An Occurrence at Owl Creek Bridge Questions and Answers
by Ambrose Bierce

An Occurrence at Owl Creek Bridge book cover
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What literary device does Bierce use to give the reader a vital backdrop for the story?

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In "An Occurrence at Owl Creek Bridge," Ambrose Bierce uses exposition to give the reader crucial background information on the main character, Peyton Farquhar, and his motivations for attempting to burn the bridge. This exposition is key to our understanding of why he would do what he did and why he's being hanged for it.

The entirety of Part II provides this vital exposition. We learn that Farquhar was a plantation owner, a slave owner, and a secessionist (one who wanted the South to permanently separate from the Union around the time of the American Civil War). Although he did not join the army, he was a "civilian who was at heart a soldier," and he was willing to perform any task in order to help the South retain its way of life. He learns from a man he does not realize is a Federal scout that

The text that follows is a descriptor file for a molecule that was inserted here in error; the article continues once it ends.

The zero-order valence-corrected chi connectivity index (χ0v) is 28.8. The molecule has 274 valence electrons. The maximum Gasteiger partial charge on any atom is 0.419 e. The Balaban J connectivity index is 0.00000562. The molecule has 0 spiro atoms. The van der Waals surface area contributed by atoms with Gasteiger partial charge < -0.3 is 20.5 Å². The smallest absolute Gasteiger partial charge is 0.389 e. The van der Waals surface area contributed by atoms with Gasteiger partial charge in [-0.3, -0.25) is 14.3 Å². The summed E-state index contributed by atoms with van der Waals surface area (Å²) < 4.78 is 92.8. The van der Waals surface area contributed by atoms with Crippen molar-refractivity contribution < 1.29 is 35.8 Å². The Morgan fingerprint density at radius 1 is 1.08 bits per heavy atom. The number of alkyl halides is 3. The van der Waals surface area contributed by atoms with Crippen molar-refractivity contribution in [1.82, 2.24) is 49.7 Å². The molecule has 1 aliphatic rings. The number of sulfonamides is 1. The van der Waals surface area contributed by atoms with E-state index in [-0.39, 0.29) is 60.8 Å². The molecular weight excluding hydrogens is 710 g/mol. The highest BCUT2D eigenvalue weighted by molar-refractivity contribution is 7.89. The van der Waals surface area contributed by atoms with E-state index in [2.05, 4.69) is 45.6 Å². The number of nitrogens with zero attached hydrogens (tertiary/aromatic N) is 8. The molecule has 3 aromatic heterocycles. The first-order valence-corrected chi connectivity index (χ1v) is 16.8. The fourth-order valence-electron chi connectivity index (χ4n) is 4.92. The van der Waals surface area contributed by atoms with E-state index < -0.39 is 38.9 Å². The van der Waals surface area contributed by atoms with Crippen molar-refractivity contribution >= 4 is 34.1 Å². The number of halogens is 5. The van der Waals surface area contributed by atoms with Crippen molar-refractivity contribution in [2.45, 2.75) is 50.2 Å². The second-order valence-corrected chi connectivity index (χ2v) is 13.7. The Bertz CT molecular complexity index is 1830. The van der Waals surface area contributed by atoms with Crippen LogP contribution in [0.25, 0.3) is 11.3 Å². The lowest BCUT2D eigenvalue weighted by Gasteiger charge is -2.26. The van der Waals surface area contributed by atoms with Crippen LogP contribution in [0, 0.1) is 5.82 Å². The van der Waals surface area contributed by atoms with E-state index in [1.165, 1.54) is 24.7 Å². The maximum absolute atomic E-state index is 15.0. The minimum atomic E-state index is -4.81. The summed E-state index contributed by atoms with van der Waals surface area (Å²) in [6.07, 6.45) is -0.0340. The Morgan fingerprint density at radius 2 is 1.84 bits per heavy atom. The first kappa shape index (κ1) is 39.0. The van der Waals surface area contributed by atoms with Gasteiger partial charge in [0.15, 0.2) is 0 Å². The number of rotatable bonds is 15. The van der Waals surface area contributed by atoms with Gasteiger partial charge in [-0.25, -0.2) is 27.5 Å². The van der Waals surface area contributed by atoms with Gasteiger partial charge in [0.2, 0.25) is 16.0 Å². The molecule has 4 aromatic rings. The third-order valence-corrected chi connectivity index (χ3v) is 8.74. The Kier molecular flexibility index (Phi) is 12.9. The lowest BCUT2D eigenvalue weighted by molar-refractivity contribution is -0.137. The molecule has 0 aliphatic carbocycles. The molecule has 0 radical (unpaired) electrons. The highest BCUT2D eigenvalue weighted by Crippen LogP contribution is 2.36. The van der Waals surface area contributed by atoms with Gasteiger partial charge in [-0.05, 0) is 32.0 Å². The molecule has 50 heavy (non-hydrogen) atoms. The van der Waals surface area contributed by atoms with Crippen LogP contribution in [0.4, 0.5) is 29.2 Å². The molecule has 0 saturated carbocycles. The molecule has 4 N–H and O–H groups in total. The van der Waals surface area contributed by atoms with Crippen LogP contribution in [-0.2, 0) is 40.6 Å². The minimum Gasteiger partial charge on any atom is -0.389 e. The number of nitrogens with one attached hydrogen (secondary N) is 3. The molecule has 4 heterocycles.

"The [Union] commandant has issued an order [...], declaring that any civilian caught interfering with the railroad, its bridges, tunnels or trains will be summarily hanged."

Such an order communicates just how important the railroads are to the Northern war effort, and so Farquhar -- with his belief that "all is fair in [...] war" -- determines to aid the South by disrupting the railroad lines on which the North relies. Without our having this knowledge, he's just a man being hanged who happens to hallucinate in the moments before his death. Bierce's exposition adds content and depth to both character and theme and is therefore crucial to our understanding of both.

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